The other concern creative pros have is the graphics capabilities of these new Macs. Right now some Macs ship with Intel's integrated graphics and others offer discrete AMD graphics, such as the AMD Radeon Pro 5600M GPU that is an option for the 16in MacBook Pro.

When Silicon Macs arrive Apple says that they will support Apple GPUs. While it's probable that Apple's integrated graphics will offer a boost compared to the Intel integrated graphics, there are concerns that Apple intends to replace AMD GPUs with its own.

It shouldn't be a surprise that Apple can design a GPU. Apple already uses its own GPUs inside iPads and iPhones with a lot of success, and Apple is setting expectations high - claiming that we can expect "higher performance GPUs" inside the new Apple Silicon Macs. The company said that the transition will lead to more powerful games on the Mac - which is quite a claim since the Mac has long been considered inadequate for gaming.

We've already seen evidence of this: During the WWDC keynote Apple demonstrated Shadow of the Tomb Raider running smoothly under Rosetta 2 on a special edition Mac mini featuring the A12Z usually found in the iPad Pro. Unity has also committed to working with Apple to get its Standalone player up and running on Apple silicon-powered Macs.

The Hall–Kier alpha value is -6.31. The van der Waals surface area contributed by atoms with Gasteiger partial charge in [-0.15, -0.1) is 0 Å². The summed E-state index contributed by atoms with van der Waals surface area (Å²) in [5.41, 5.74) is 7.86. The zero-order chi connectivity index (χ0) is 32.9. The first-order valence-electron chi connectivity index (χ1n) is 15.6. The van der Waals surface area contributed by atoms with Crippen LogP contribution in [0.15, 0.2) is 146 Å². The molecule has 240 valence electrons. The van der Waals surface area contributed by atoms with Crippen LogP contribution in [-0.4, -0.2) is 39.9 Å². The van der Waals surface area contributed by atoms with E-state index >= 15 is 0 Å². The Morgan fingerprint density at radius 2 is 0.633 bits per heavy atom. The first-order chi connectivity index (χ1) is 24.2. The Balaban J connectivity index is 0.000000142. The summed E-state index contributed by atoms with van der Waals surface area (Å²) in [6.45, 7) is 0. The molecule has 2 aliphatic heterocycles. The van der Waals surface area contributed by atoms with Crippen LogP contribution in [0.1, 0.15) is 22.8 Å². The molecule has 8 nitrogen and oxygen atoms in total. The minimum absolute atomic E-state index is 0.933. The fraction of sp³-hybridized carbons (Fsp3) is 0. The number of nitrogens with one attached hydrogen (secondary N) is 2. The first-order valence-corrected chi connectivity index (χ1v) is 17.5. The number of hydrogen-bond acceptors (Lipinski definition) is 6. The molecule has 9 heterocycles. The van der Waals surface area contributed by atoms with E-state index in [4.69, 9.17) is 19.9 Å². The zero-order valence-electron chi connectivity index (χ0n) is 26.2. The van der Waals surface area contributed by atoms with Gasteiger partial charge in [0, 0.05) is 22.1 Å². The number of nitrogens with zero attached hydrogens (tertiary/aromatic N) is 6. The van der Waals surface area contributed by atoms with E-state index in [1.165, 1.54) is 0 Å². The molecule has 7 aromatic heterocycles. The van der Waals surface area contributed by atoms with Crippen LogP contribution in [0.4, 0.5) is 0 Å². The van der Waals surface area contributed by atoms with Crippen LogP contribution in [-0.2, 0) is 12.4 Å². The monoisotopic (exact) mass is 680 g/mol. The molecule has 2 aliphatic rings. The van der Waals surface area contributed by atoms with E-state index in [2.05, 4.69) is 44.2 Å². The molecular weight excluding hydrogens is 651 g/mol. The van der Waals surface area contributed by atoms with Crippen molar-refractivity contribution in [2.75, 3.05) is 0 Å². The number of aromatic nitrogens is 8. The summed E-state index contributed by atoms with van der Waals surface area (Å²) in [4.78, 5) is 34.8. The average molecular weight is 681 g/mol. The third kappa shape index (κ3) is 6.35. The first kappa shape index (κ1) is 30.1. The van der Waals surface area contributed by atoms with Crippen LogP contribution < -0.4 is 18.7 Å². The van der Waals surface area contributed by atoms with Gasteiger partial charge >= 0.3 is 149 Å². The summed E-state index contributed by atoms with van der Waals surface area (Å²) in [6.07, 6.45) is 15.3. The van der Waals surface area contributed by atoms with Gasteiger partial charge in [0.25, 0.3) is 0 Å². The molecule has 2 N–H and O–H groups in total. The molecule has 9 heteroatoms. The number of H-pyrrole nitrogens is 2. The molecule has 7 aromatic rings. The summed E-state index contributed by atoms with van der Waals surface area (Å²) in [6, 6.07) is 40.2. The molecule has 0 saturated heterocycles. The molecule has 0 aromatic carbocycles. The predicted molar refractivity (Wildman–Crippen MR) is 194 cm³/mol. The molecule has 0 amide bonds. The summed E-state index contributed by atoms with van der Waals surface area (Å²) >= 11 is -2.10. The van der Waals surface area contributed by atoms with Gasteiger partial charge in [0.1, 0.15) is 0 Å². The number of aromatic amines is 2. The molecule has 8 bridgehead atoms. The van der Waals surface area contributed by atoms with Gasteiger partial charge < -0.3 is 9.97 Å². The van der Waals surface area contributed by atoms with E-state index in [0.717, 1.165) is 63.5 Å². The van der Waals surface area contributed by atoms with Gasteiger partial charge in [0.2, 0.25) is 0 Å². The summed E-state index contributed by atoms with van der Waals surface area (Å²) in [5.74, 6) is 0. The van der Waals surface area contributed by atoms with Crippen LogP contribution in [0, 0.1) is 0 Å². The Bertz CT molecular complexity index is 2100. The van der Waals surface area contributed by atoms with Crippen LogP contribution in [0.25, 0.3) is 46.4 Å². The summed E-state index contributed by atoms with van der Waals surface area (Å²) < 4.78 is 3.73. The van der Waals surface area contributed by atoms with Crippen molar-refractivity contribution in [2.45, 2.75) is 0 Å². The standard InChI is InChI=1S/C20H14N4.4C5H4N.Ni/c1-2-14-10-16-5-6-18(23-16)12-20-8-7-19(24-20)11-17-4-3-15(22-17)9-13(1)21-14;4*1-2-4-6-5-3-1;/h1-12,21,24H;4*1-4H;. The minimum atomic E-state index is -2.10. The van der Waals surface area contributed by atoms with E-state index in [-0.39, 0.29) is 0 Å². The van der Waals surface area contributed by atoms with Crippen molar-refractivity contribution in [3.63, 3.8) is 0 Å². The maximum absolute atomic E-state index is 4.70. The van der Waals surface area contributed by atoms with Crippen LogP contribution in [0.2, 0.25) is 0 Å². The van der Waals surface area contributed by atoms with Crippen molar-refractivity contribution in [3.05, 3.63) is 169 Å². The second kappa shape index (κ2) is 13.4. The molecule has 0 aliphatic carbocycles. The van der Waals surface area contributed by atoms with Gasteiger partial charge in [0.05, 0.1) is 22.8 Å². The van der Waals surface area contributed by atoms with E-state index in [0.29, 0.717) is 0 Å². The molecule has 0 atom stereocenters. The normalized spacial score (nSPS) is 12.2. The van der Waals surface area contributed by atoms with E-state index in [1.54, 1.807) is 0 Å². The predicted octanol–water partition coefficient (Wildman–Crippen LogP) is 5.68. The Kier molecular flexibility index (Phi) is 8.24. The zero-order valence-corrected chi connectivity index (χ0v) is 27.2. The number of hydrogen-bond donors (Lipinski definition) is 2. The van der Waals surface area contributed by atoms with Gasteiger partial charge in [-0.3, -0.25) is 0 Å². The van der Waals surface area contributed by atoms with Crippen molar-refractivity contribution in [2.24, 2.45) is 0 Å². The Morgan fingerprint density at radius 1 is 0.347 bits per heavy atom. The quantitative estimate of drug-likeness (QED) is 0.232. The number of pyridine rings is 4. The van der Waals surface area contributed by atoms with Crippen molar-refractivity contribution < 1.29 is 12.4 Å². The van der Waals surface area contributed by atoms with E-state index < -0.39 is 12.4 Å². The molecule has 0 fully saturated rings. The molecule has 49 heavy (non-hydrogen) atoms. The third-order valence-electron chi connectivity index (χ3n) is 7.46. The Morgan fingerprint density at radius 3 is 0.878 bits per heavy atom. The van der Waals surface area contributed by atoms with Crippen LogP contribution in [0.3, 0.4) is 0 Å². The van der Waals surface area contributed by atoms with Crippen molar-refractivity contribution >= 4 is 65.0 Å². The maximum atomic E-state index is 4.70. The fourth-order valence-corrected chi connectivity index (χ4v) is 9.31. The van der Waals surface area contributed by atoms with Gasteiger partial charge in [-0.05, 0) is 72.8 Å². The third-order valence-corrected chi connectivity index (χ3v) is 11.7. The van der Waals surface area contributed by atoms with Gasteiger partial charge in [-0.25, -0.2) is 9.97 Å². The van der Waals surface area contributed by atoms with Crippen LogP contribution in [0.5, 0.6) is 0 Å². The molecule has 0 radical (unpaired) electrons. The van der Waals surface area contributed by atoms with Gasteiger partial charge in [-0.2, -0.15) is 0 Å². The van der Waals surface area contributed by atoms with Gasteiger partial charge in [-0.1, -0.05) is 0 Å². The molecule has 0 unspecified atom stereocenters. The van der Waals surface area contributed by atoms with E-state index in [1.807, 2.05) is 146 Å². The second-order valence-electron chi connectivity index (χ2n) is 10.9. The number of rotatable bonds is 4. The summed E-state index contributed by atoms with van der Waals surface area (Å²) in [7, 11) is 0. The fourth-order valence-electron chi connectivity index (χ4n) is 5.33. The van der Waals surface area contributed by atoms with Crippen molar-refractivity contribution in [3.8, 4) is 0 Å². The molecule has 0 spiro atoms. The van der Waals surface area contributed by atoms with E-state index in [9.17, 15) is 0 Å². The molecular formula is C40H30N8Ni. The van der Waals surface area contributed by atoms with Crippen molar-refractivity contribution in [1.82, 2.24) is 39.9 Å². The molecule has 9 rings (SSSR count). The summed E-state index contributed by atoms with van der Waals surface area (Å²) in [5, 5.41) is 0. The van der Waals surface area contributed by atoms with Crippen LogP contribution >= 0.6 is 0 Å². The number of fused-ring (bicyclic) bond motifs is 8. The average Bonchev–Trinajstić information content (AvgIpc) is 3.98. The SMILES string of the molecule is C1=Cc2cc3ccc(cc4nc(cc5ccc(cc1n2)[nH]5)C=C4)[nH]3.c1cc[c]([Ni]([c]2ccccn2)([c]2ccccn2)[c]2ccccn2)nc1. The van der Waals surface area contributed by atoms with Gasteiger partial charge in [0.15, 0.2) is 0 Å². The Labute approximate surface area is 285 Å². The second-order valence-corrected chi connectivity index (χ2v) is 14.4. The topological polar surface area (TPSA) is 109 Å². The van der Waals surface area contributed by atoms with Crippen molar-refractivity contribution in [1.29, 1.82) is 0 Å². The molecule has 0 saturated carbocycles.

It's not just games: Maxon has also committed to getting Cinema 4D running on Apple Silicon and Apple demonstrated Cinema 4D running via Rosetta 2 during the keynote.

This probably won't stop concerns that integrated Apple GPUs can't possibly complete with the discrete GPUS of AMD and Nvidia. That's probably why Apple said the following in this developer document: "Don't assume a discrete GPU means better performance," and "The integrated GPU in Apple processors is optimized for high performance graphics tasks".

For more clarity on this, during a developer session at WWDC Apple discussed the GPU architecture of its new Macs. Apple uses Tile Based Deferred Rendering (TBDR) rather than the Immediate Mode Rendering (IMR) as used by Intel, Nvidia and AMD GPUs. TBDR captures the entire scene, splits it into small regions, processes them separately and therefore doesn't require as much memory bandwidth. The scene isn't be rendered until occluded pixels (pixels that shouldn't be visible) are rejected. In IMR the whole scene is rendered first, prior to the rejecting the unnecessary pixels. That latter process requires a lot more bandwidth.

Apple Silicon GPU

If you are wondering how the next round of Macs with Apple Silcon might shape up read about them here:

Pros and cons of Apple Silicon vs Intel

We've already covered many of the advantages of moving to Apple Silicon from Intel and some of the perceived disadvantages (specifically the experience to date of Windows on ARM). We'll run though the pros and cons of the transition below though.

Pros